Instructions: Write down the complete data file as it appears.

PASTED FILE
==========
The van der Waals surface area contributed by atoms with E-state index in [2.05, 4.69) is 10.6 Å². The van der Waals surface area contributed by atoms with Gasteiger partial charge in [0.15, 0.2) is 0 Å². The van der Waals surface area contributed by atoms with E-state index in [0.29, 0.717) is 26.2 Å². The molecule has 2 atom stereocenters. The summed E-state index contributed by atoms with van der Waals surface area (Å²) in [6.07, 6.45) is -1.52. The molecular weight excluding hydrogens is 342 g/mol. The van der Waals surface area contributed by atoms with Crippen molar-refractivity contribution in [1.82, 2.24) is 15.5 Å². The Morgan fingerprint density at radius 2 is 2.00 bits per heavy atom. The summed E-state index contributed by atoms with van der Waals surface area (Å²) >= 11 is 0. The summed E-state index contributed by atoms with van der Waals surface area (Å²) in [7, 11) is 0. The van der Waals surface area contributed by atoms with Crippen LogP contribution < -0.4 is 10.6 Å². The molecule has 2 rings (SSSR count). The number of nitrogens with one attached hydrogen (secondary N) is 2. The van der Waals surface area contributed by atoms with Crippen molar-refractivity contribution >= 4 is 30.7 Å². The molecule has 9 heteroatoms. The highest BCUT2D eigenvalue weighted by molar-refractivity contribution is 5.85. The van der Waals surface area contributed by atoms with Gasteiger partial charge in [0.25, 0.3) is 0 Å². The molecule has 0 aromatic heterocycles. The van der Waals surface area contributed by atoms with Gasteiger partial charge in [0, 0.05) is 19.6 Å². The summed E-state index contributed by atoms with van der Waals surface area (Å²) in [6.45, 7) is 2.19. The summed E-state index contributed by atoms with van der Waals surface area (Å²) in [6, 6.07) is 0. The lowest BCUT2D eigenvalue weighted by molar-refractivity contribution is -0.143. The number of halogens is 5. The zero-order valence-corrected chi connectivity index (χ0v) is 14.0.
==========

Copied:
The van der Waals surface area contributed by atoms with E-state index in [2.05, 4.69) is 10.6 Å². The van der Waals surface area contributed by atoms with Gasteiger partial charge in [0.15, 0.2) is 0 Å². The van der Waals surface area contributed by atoms with E-state index in [0.29, 0.717) is 26.2 Å². The molecule has 2 atom stereocenters. The summed E-state index contributed by atoms with van der Waals surface area (Å²) in [6.07, 6.45) is -1.52. The molecular weight excluding hydrogens is 342 g/mol. The van der Waals surface area contributed by atoms with Crippen molar-refractivity contribution in [1.82, 2.24) is 15.5 Å². The Morgan fingerprint density at radius 2 is 2.00 bits per heavy atom. The summed E-state index contributed by atoms with van der Waals surface area (Å²) >= 11 is 0. The summed E-state index contributed by atoms with van der Waals surface area (Å²) in [7, 11) is 0. The van der Waals surface area contributed by atoms with Crippen LogP contribution < -0.4 is 10.6 Å². The molecule has 2 rings (SSSR count). The number of nitrogens with one attached hydrogen (secondary N) is 2. The van der Waals surface area contributed by atoms with Crippen molar-refractivity contribution >= 4 is 30.7 Å². The molecule has 9 heteroatoms. The highest BCUT2D eigenvalue weighted by molar-refractivity contribution is 5.85. The van der Waals surface area contributed by atoms with Gasteiger partial charge in [0.25, 0.3) is 0 Å². The molecule has 0 aromatic heterocycles. The van der Waals surface area contributed by atoms with Gasteiger partial charge in [0, 0.05) is 19.6 Å². The summed E-state index contributed by atoms with van der Waals surface area (Å²) in [6.45, 7) is 2.19. The summed E-state index contributed by atoms with van der Waals surface area (Å²) in [6, 6.07) is 0. The lowest BCUT2D eigenvalue weighted by molar-refractivity contribution is -0.143. The number of halogens is 5. The zero-order valence-corrected chi connectivity index (χ0v) is 14.0.